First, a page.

Senior second baseman Jake DiClerico dropped a bunt to the left side of the infield and beat it out to load the bases, but Santoriello answered with a strikeout for the first out of the inning. Catcher Lucca Limeria struck back with an RBI single and Malta went to his bullpen and senior Dan Greenwood, who threw 34 pitches on Wednesday night vs. Bishop Eustace's Sader Baseball Club.

Senior Joe Meola greeted Greenwood with a line-drive single to left-center on the first pitch, chasing home two more runs. It took a fly-ball double-play, with right fielder Bill Petrina doubling off Meola at first, to get Jackson out of the first inning with Cranford out to a 4-0 lead.

"We came in and won pitch-by-pitch - that's all we try to work on," Plick said. "We try not to worry who were are playing. Three powerhouse teams - we knew that going in but we just put that out of our mind and focused on what we had to do."

Unlike the three other times during this tournament in which Jackson allowed at least one run in the first inning, the Jags were unable to respond with a run of their own in their next turn at-bat. Senior catcher Tom Cartnick continued his torrid tournament with a solid single to center with two out but Cranford starter Joe Carea coaxed a ground out from first baseman Carmine Petosa.

Jackson shortstop Ty Beck started a 6-4-3 double play to end a scoreless Cranford second but the Cougars did their most serious damage in the top of the third.

Jags centerfielder Ryan Lasko made an all-out diving catch for the second out of the inning, but Plick - who led off the inning with a double - scored on the sacrifice fly by centerfielder Mike Murphy.

Lasko nearly made another acrobatic catch on the next ball in play, but the line drive by Limeria popped out of his glove as he made a leaping attempt. With the bases empty prior to Limeria's single, Lasko's missed catch opportunity seemed innocent enough, but no situation is low-risk against a Cranford offense that finished the Last Dance averaging 10 runs per game.

"Those balls are being scalded and when you're leaving balls like that for them to hit, plus you're not establishing the zone, close plays like that are going to seem like the difference but really, they just kept hitting the ball hard."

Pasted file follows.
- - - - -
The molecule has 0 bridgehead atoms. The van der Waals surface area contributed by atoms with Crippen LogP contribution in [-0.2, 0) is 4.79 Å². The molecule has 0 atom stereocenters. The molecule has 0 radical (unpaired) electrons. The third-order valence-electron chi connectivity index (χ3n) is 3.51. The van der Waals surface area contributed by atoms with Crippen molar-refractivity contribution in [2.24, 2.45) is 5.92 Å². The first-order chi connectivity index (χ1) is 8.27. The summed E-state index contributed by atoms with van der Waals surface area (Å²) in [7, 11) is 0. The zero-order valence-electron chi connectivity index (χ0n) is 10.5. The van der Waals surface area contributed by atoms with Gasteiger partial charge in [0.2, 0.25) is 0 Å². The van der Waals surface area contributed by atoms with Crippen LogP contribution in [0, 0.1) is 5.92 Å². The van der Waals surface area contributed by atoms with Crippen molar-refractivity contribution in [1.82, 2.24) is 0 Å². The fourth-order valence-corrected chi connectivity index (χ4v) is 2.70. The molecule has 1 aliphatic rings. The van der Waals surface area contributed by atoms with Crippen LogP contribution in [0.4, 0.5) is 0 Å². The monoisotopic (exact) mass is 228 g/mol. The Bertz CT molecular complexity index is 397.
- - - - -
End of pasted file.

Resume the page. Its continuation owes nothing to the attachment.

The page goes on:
Greenwood hit Meola and sophomore shortstop Will Gallagher ripped a single inside the third-base bag to score a sixth run. Greenwood hit another batter to load the bases to end his outing.

Malta turned to sophomore left-hander Zach Crotchfelt, whom Malta said would not be available after the Auburn commit threw 60 pitches Wednesday night. With the bases loaded, two out and Jackson needing to stop the Cranford offensive barrage, it fit the description of a situation that called for using the talented left-hander.

"That was kind of an emergency plan," Malta said. "(Crotchfelt) really begged for it. We talked to his dad about it and they were satisfied with it. Danny has been great too but again, you're bringing a guy back on short rest to try to minimize damage and he hasn't done it yet. It's hard because they are such a good offensive club. To beat them, we had to be as good as we had been for the last seven games and we couldn't be that, unfortunately."

Crotchfelt missed just low with a 3-2 fastball against Johnson to force in the seventh Cranford run and Crotchfelt after running up a 3-2 count against Jaros, the talented freshman connected for a three-run double to broke the game wide-open at 10-0.

Cranford added two more runs in the rally on a wild pitch and an error, giving the Cougars an eight-run inning.

"In 15 years, I don't think we've given up an eight-run inning at Jackson," Malta said. "Credit to them. They took it to us and they deserved to win this thing.